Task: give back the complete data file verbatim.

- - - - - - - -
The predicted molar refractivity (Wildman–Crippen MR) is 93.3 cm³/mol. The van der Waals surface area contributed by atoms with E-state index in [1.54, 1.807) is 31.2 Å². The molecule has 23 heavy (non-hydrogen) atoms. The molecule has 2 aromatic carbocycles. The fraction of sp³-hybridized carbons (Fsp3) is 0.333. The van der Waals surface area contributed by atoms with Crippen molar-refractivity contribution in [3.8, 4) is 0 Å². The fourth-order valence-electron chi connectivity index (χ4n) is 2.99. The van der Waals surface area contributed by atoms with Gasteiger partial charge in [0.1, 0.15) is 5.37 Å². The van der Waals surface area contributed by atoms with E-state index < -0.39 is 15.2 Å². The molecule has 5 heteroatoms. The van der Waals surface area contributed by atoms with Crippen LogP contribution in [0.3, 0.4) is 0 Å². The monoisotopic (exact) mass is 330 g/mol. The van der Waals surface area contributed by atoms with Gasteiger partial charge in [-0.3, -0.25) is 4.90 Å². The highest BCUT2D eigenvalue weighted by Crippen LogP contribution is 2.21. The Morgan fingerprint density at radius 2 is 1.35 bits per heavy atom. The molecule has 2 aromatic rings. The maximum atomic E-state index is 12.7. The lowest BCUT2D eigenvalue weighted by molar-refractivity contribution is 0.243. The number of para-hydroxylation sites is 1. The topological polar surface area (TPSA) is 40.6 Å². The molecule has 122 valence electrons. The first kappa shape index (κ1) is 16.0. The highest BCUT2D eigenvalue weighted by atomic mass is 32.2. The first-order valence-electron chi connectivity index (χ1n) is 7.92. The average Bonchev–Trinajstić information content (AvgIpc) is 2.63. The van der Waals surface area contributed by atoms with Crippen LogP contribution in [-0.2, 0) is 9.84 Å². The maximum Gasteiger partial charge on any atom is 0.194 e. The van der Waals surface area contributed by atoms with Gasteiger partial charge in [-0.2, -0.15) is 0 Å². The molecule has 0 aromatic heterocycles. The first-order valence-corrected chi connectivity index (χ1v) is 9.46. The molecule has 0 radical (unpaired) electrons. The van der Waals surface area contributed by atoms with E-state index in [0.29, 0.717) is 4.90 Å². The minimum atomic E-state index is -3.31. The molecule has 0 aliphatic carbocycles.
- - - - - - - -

The predicted molar refractivity (Wildman–Crippen MR) is 93.3 cm³/mol. The van der Waals surface area contributed by atoms with E-state index in [1.54, 1.807) is 31.2 Å². The molecule has 23 heavy (non-hydrogen) atoms. The molecule has 2 aromatic carbocycles. The fraction of sp³-hybridized carbons (Fsp3) is 0.333. The van der Waals surface area contributed by atoms with Crippen molar-refractivity contribution in [3.8, 4) is 0 Å². The fourth-order valence-electron chi connectivity index (χ4n) is 2.99. The van der Waals surface area contributed by atoms with Gasteiger partial charge in [0.1, 0.15) is 5.37 Å². The van der Waals surface area contributed by atoms with E-state index < -0.39 is 15.2 Å². The molecule has 5 heteroatoms. The van der Waals surface area contributed by atoms with Crippen LogP contribution in [0.3, 0.4) is 0 Å². The monoisotopic (exact) mass is 330 g/mol. The van der Waals surface area contributed by atoms with Gasteiger partial charge in [-0.3, -0.25) is 4.90 Å². The highest BCUT2D eigenvalue weighted by Crippen LogP contribution is 2.21. The Morgan fingerprint density at radius 2 is 1.35 bits per heavy atom. The molecule has 2 aromatic rings. The maximum atomic E-state index is 12.7. The lowest BCUT2D eigenvalue weighted by molar-refractivity contribution is 0.243. The number of para-hydroxylation sites is 1. The topological polar surface area (TPSA) is 40.6 Å². The molecule has 122 valence electrons. The first kappa shape index (κ1) is 16.0. The highest BCUT2D eigenvalue weighted by atomic mass is 32.2. The first-order valence-electron chi connectivity index (χ1n) is 7.92. The average Bonchev–Trinajstić information content (AvgIpc) is 2.63. The van der Waals surface area contributed by atoms with Crippen LogP contribution in [-0.2, 0) is 9.84 Å². The maximum Gasteiger partial charge on any atom is 0.194 e. The van der Waals surface area contributed by atoms with Gasteiger partial charge in [-0.2, -0.15) is 0 Å². The molecule has 0 aromatic heterocycles. The first-order valence-corrected chi connectivity index (χ1v) is 9.46. The molecule has 0 radical (unpaired) electrons. The van der Waals surface area contributed by atoms with E-state index in [0.29, 0.717) is 4.90 Å². The minimum atomic E-state index is -3.31. The molecule has 0 aliphatic carbocycles.